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Poll: Half of US Women Have 'Very Unfavorable' View Of Trump

  • Reuters

Protesters shout as they are escorted out of the building during U.S. Republican presidential candidate Donald Trump's campaign rally at the Tampa Convention Center in Tampa, Florida March 14, 2016.

Protesters shout as they are escorted out of the building during U.S. Republican presidential candidate Donald Trump's campaign rally at the Tampa Convention Center in Tampa, Florida March 14, 2016.

Real estate billionaire Donald Trump's coarse rhetoric has won him some fans, but there's at least one large group in America that is increasingly unimpressed: women.

Half of US women say they have a "very unfavorable" view of the front-runner for the Republican presidential nomination, according to Reuters/Ipsos polling, up from the 40 percent who felt that way in October. The survey was taken from March 1-15, and included 5,400 respondents.

The rise in anti-Trump sentiment among women could pose a problem for the New York billionaire in his quest for the White House. Women form just over half of the US population, and they have turned out at higher rates than men in every election since 1996, according to the US Census Bureau.

"If the presidential election were tomorrow, women would be a big problem for Trump," Republican strategist David Carney said. "But he has time to fix it."

A Trump campaign official did not immediately respond to a request for comment, but Trump has said that he has had good relationships with women in his business career and is well-liked by women voters.

Several women who oppose Trump, interviewed by Reuters this week, said their disapproval was based on a range of factors from his disparaging comments about women he dislikes - such as Fox News host Megyn Kelly - to his hard-line views on immigration and his ribald exchanges with rivals.

"I think Trump is very scary," said Mariah Dobias, a 25-year-old cook who was voting in Ohio's primary on Tuesday. "He says he is going to make America great, but he doesn't say how he is going to do it besides alienating whole groups of people."

Carolyn Hostetler, a conservative from Tennessee, told Reuters she disliked "the way he has belittled women."

Some of Trump's female supporters, meanwhile, said they liked his straight talk, and believe he could strengthen America's position on the world stage.

"He's a little unpredictable, as we've seen," said Kathleen Douglas, a 65-year-old college professor from Winter Park, Florida who supports Trump. "He's going to put other world leaders on edge."

Trump does not have a similar image problem with men. The Reuters/Ipsos polling results showed that just 36 percent of men said they have a "very unfavorable" opinion of Trump, a level that has held steady in recent months.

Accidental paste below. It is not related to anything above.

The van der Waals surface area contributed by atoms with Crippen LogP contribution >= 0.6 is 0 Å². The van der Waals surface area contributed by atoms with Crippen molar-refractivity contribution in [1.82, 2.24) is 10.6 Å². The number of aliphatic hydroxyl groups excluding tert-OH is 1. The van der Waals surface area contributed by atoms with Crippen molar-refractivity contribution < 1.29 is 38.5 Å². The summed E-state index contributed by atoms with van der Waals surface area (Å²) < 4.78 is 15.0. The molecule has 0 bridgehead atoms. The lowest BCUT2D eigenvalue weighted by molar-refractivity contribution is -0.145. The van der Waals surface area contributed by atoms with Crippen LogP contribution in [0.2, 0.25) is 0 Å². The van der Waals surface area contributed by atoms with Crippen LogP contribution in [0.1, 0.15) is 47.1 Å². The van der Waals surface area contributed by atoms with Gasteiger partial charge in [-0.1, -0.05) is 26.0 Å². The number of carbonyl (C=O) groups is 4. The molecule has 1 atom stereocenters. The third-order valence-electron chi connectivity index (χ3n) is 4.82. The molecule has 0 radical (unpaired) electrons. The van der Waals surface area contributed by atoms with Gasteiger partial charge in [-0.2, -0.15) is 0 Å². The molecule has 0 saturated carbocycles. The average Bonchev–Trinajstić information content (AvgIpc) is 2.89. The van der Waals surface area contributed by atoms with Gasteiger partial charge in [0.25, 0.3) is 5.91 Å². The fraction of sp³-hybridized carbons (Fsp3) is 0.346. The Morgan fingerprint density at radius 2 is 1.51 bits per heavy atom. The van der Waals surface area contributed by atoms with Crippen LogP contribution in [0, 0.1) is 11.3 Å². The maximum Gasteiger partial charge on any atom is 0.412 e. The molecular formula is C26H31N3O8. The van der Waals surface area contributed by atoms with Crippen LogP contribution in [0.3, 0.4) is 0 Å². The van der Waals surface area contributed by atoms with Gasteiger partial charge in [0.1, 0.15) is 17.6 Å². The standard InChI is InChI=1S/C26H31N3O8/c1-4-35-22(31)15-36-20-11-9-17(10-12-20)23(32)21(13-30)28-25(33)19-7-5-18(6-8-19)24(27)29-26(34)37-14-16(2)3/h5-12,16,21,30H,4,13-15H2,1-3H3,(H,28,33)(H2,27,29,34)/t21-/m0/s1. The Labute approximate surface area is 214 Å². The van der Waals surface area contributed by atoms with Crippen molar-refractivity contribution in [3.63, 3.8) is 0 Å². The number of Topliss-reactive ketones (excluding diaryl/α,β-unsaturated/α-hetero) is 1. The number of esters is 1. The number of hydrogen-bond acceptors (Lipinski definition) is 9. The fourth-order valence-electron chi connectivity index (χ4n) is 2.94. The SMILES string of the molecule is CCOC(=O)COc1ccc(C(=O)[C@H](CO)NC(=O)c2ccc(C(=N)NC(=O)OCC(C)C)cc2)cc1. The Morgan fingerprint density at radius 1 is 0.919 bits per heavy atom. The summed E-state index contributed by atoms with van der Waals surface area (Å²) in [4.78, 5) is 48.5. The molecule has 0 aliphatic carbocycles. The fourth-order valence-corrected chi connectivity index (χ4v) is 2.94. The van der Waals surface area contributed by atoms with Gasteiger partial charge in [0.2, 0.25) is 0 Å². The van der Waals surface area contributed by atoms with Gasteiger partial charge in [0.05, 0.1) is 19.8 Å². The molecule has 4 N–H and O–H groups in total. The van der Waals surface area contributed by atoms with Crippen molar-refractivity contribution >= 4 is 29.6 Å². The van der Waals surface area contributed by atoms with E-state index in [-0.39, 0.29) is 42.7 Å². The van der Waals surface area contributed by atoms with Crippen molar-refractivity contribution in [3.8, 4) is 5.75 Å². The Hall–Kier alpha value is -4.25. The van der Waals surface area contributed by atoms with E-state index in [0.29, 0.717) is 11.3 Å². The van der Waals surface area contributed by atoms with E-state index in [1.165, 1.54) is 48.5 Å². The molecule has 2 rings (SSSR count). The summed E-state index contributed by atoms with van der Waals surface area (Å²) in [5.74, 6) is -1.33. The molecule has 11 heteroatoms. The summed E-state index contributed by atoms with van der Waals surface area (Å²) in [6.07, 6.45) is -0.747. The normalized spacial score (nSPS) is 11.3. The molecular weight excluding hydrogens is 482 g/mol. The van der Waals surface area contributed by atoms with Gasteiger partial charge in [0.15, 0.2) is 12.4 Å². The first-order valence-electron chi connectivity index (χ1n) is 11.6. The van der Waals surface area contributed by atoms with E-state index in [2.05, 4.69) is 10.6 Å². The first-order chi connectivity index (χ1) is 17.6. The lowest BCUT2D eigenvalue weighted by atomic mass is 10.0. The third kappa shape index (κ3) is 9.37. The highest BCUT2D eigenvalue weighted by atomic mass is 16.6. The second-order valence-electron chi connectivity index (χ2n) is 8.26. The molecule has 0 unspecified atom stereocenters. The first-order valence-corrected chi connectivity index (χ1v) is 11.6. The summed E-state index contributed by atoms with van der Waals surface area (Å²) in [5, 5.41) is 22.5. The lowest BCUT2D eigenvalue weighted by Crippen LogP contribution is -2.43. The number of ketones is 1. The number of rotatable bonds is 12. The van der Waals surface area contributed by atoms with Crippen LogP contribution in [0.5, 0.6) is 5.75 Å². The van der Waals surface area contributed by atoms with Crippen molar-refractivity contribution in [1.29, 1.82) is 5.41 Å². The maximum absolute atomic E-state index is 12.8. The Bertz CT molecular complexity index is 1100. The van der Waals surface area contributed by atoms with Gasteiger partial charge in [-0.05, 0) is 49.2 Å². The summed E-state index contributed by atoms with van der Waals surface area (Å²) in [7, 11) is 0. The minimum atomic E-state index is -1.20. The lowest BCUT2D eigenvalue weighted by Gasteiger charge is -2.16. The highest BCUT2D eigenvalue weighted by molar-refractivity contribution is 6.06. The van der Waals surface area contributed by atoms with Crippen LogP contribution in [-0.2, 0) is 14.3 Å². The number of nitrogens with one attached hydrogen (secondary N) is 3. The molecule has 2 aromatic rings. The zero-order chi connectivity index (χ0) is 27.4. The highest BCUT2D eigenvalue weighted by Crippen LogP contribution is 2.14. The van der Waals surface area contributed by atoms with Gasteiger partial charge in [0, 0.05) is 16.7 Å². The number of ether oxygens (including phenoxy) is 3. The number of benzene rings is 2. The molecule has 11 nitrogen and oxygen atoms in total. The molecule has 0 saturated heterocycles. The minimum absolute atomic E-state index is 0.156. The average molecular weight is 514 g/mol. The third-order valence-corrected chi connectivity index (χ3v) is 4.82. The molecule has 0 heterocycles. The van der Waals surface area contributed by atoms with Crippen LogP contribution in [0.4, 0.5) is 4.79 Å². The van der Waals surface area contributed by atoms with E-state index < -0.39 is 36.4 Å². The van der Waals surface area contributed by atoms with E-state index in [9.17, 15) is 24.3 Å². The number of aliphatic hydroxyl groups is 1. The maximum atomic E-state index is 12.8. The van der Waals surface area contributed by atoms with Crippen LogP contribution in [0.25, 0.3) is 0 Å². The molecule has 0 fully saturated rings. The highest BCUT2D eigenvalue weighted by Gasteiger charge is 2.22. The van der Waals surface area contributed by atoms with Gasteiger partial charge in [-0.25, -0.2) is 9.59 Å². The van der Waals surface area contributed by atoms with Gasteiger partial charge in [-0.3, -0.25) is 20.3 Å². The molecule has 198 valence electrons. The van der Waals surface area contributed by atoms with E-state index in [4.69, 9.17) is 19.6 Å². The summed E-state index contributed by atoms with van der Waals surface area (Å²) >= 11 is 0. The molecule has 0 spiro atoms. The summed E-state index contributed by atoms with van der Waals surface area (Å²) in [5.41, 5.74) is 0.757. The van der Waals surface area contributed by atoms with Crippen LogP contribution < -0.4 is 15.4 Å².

Republican women are also much more likely to approve of Trump, according to Reuters/Ipsos polling. Among women who identify as Republican, he has been holding around 60 percent favorability since the start of the year.

Trump's relative appeal among men versus women was evident in the most recent round of nominating contests on Tuesday, when Trump extended a broad lead over rivals.

In Florida, exit polls conducted by Edison Research showed that Trump's support among Republican women voters was 40 percent, versus 52 percent among males. In Ohio, where Trump came in second to the state's governor, John Kasich, 33 percent of women voters backed Trump, compared with 40 percent of men.

If the GOP frontrunner were to run against Democratic hopeful Hillary Clinton in the general election, likely women voters would support Clinton over Trump by nearly 14 percentage points, according to the March polling data. Among men, Clinton would win by about 5 percentage points.

At a precinct in Florida's Winter Park, Darlene Monzadeh, a 52-year-old stay-at-home mom who had been a supporter of Jeb Bush, said Trump lost her vote during a debate when he exchanged potshots with his rivals.

"It changed my opinion. When they catfight all the time and act like little boys, pointing fingers, raising voices," she said, adding she now supports Kasich.

Trump has been accused by critics of misogyny since he launched his campaign. He complained last year that Fox News host Megyn Kelly had asked him tough questions in a debate and referred to "blood coming out of her wherever." He more recently sent a Twitter post suggesting she was a "bimbo."

He has called television personality Rosie O'Donnell a "fat pig" and made fun of former presidential rival and ex-HP chief executive Carly Fiorina's face, saying, "Would anyone vote for that?"

An anti-Trump attack ad launched by the Our Principles Super PAC this week featured women repeating words that Trump has used to describe women, including "fat pig" and "dog."

Several of his female supporters defended Trump against the ad on social media.